Photo Courtesy of Maxwell Zarzuela
This semester, the Filipino Club made its debut as one of the newest clubs on campus, where students can learn more about Filipino heritage and culture.
The Filipino Club’s official constitution, which was written by 19-year-old Club President Isabel Angeles, states that the club aims to “encourage cultural awareness and excellence through various social and educational activities.”
“This is a club where you can make lifelong connections with each other and the Filipino community as well,” said Angeles. “Everyone in the club is a ‘kasama,’ a Tagalog word usually meaning ‘together.’”
Angeles said the club defines “kasama” as a “companion, comrade or partner.” She said the purpose of having a “kasama” in the group is to give club members a strong sense of togetherness.
Angeles said she has many responsibilities that she must fulfill to make sure the club is as strong as it can be. One of her first tasks is appointing board members and the official spokesperson for the club.
Angeles said the club will have activities, games and presentations in the future. While being in the club, students can expect to watch videos and movies, go on field trips, engage with guest speakers and do fundraising for the club. The Filpino Club will also collaborate with other Filipino organizations in the area.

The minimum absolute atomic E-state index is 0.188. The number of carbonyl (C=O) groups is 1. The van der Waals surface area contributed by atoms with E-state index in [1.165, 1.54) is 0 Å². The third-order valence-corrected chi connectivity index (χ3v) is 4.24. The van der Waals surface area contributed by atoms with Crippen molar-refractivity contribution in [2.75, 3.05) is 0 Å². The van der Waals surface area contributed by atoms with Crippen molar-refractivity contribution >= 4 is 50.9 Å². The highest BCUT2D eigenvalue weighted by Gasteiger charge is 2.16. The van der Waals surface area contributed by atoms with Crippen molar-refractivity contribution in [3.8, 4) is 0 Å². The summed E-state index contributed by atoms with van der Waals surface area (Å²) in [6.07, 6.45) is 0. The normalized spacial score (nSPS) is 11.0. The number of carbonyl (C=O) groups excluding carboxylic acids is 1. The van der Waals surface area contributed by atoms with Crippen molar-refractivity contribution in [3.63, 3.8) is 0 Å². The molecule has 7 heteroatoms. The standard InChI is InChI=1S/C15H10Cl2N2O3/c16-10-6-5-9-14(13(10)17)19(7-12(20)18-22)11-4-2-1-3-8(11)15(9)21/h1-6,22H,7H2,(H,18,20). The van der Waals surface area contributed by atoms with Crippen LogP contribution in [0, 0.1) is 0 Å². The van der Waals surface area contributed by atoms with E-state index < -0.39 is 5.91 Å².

Angeles said that the club wants to be active for people in the Filipino community but is for everyone, not just students with Filipino heritage.
Club Faculty Advisor Paolo Soriano said his goal is to offer support and provide ideas and suggestions to promote the club with.
“My job is to work with the club members to make sure the club stays engaged and meaningful as it pertains to their goal,” said Soriano.
While enjoying her position as the Filipino Club Representative, 22-year-old Dana Mendoza said that it is her job to try and get students to join the club.
“The Filipino Club is actually to enlighten and cultivate everyone around us,” said Mendoza.
Mendoza said the club will educate people who don’t know about Filipino culture and traditions or anything about the Philippines in general.
Mendoza said the Philippines is almost a hidden country, so it is nice for students to join, allowing more people to learn about the history and the people of the country.
The Filipino Club meets every Friday from 11 a.m. to 12 p.m. in Winn-225. During the meetings, the club discusses traditions, Filipino holidays and many other activities and discussions that are related to the Philippines and Filipino culture.
For those who want to join, Angles can be reached at her email [email protected]